After 40 years of North American companies moving their production overseas to Asia, we’ve started to see a number of factors contributing to the needle moving back in the other direction recently.
Over the last 12 months alone, we’ve seen the damage that a single one-off accident like the recent Suez Canal blockage (estimates put the total cost at well over $1-billion) can do. We’ve seen raw material-producing companies like Brazil, Turkey, and India ravaged by COVID-19. And we’ve seen global warming cause more frequent natural disasters in countless other areas.
These eye-opening events have forced countless companies to completely revisit their purchasing and their supply chains, while more North American Original Equipment Manufacturers (OEMs) are sourcing their purchased materials within North America, which has been dubbed “Onshoring.”
For many, this has been less of a game-changing move, and more of a company-saving move.
A Shift Towards Onshoring
This trend has been somewhat of a slow burn until recent events set global markets ablaze.
Over the last decade, we have already seen OEMs moving things away from the Asian-Pacific region for a number of reasons. First of all, we’ve seen a greater availability of robotics and other kinds of automation to smaller businesses in North America.
At the same time, we’ve seen appreciable increases in labour costs across Asia, as well as prohibitive increases in overhead costs in China due to a number of factors such as urbanization. OEMs are also growing more aware of IP security in a number of countries.
While these trends have been slowly playing out over the last decade, the COVID-19 crisis certainly has intensified things over the last year.
The True Value of Onshoring
When making a move this massive in scale, the cost-saving and waste-eliminating benefits need to be obvious. The larger the company, the more high-level metrics that need to be impacted by this decision.
Even when the cost of Onshoring, after considering working capital, does not deliver a net saving, there is another approach that ought to be appealing. Using a mix of Offshore and Onshore production can be a company-saver. When the overseas supply chain shows some weakness, a company can utilize it’s flexible Onshore production to ensure supply chain security. Therefore, when looking for the true ROI of Onshoring, look at North American production as an insurance policy on supply chain security. As it is, most businesses are required to take an insurance policy on general liabilities, profitability, and product liability. It’s all well and good to have a financial insurance policy but there is no substitute for getting product to customers on time, regardless of any global supply chain catastrophe.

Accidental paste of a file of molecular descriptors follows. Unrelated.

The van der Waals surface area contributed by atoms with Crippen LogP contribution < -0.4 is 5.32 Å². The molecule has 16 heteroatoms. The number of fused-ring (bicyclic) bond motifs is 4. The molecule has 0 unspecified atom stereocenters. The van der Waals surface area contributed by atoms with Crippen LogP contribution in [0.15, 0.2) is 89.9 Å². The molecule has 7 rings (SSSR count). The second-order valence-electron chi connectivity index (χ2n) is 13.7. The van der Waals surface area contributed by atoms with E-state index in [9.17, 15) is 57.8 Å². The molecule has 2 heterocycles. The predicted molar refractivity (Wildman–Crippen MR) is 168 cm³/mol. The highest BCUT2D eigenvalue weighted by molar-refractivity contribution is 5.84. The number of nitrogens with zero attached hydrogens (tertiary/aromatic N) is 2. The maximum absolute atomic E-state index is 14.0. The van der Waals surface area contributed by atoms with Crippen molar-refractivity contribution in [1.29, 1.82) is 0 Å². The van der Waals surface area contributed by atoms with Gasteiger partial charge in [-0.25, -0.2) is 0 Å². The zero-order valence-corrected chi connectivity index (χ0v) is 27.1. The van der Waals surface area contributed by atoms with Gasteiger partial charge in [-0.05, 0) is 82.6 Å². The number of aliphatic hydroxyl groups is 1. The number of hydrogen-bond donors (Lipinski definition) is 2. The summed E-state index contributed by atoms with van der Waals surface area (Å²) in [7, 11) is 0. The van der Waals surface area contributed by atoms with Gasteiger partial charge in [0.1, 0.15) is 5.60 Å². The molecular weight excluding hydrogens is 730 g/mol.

Let’s say a company is buying $100 million in manufactured goods offshore. If the supply chain would instead buy $90 million offshore and the remainder onshore, there is a premium to be paid on the remainder, $10 million. Maybe the premium is $1 or 2 million.
That $1 or 2 million premium is actually an insurance premium, which protects:
- Customer relationships
- Business continuity
- Ability to meet customers’ urgent demands
- Supply chain security
In this age of often-catastrophe-level volatility overseas, can any globally integrated company afford not to have this kind of insurance?
Consider a North American Solution for CNC Machining
Brotech has offered CNC machining services since 1995. It offers a variety of machines and component sizes. As an Onshore partner, Brotech has the capability to protect supply chains and help Supply Chain Managers reduce risk.
We put machining excellence into every product that leaves our facilities, whether the job calls for exacting tolerances that stretch industry standards, or working with difficult and exotic materials.